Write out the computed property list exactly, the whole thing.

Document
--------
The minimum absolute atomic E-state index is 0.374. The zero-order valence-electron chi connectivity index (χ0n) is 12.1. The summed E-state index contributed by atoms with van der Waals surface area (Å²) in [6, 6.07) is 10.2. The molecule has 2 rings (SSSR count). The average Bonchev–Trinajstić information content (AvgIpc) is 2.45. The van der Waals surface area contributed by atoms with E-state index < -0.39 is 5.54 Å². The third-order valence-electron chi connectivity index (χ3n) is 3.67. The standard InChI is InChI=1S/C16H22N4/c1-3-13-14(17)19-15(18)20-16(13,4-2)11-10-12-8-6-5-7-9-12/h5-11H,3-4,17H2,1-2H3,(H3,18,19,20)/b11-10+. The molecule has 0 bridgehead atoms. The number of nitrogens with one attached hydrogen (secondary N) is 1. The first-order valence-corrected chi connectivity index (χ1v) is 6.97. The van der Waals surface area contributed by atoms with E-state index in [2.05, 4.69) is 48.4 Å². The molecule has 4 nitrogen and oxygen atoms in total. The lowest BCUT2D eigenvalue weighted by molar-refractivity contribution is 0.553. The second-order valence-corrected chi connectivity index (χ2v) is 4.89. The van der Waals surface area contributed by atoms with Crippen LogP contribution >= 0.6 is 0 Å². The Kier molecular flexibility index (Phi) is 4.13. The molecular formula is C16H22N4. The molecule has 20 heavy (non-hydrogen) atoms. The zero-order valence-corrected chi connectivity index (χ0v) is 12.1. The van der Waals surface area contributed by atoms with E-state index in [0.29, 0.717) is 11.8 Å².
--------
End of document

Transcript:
The minimum absolute atomic E-state index is 0.374. The zero-order valence-electron chi connectivity index (χ0n) is 12.1. The summed E-state index contributed by atoms with van der Waals surface area (Å²) in [6, 6.07) is 10.2. The molecule has 2 rings (SSSR count). The average Bonchev–Trinajstić information content (AvgIpc) is 2.45. The van der Waals surface area contributed by atoms with E-state index < -0.39 is 5.54 Å². The third-order valence-electron chi connectivity index (χ3n) is 3.67. The standard InChI is InChI=1S/C16H22N4/c1-3-13-14(17)19-15(18)20-16(13,4-2)11-10-12-8-6-5-7-9-12/h5-11H,3-4,17H2,1-2H3,(H3,18,19,20)/b11-10+. The molecule has 0 bridgehead atoms. The number of nitrogens with one attached hydrogen (secondary N) is 1. The first-order valence-corrected chi connectivity index (χ1v) is 6.97. The van der Waals surface area contributed by atoms with E-state index in [2.05, 4.69) is 48.4 Å². The molecule has 4 nitrogen and oxygen atoms in total. The lowest BCUT2D eigenvalue weighted by molar-refractivity contribution is 0.553. The second-order valence-corrected chi connectivity index (χ2v) is 4.89. The van der Waals surface area contributed by atoms with Crippen LogP contribution >= 0.6 is 0 Å². The Kier molecular flexibility index (Phi) is 4.13. The molecular formula is C16H22N4. The molecule has 20 heavy (non-hydrogen) atoms. The zero-order valence-corrected chi connectivity index (χ0v) is 12.1. The van der Waals surface area contributed by atoms with E-state index in [0.29, 0.717) is 11.8 Å².